“These are my neighbors,” said Estle, who also lives in Phoenix and attends Orangewood Nazarene Church, next door to the mosque. He said when he heard about the rally, he contacted his friend, Usama Shami, who heads the mosque. Shami asked Estle if he could organize a group of people to show love and support for the Muslim community that worships there.


The Muslims of Early America

09Manseau-1423266788353-blog427IT was not the imam’s first time at the rodeo.

Scheduled to deliver an invocation at the Fort Worth Stock Show and Rodeo last week, Moujahed Bakhach of the local Islamic Association of Tarrant Countycanceled his appearance because of the backlash brought on by a prayer he had offered a few days before. The imam had been asked to confer a blessing on horses, riders and members of the military. He was met with gasps from the audience and social media complaints: “Outraged at a Muslim prayer at an all American event!” “Cowboys don’t want it!”

Vocal anti-Islamic sentiment is undergoing a revival. Four days before the imam’s canceled benediction, protesters at the State Capitol in Austin shouted down Muslim speakers, claiming Texas in the name of Jesus alone. In North Carolina two weeks earlier, Duke University’s plan to broadcast a Muslim call to prayer was abandoned amid threats of violence. Meanwhile Gov. Bobby Jindal, Republican of Louisiana claimed that if American Muslims “want to set up their own culture and values, that’s not immigration, that’s really invasion.”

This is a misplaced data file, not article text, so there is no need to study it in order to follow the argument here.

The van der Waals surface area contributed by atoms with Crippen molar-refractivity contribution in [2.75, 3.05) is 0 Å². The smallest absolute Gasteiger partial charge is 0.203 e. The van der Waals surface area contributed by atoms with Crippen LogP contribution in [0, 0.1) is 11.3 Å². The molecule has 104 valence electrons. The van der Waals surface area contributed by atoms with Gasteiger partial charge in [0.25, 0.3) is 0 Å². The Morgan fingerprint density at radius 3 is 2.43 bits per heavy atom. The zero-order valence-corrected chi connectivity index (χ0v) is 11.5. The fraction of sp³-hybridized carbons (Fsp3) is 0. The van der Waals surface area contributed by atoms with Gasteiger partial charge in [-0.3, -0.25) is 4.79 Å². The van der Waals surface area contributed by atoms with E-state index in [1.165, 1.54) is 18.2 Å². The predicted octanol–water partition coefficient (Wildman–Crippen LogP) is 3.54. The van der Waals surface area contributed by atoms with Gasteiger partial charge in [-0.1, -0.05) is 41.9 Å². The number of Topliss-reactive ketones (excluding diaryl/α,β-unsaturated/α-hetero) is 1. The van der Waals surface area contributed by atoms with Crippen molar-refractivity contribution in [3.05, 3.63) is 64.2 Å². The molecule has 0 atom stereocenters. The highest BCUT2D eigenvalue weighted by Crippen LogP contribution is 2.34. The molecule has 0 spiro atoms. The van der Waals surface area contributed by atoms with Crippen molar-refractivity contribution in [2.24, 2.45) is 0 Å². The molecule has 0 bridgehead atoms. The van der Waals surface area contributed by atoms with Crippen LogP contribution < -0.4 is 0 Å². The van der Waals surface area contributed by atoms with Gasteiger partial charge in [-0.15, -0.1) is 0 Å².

Christian clergy are fighting against Germany’s anti-Islam protests

DV1923770_tstmp_1420242679The famous Cologne cathedral planned to switch off its lights on Monday evening as a sign of protest against “anti-Islam” marchers assembling in the German city. Demonstrations staged by a populist movement dubbed “Pegida” — the German acronym for Patriotic Europeans Against the Islamicization of the West — have shaken Germany for the past month, drawing big crowds in a handful of cities and condemnation from the country’s Chancellor Angela Merkel.

Critics say the movement is a vehicle for far-right hate and neo-fascism. The weekly marches are emulating pro-democracy protests that took place in East Germany before the fall of the Berlin Wall and Soviet Union. But they are animated by far different beliefs.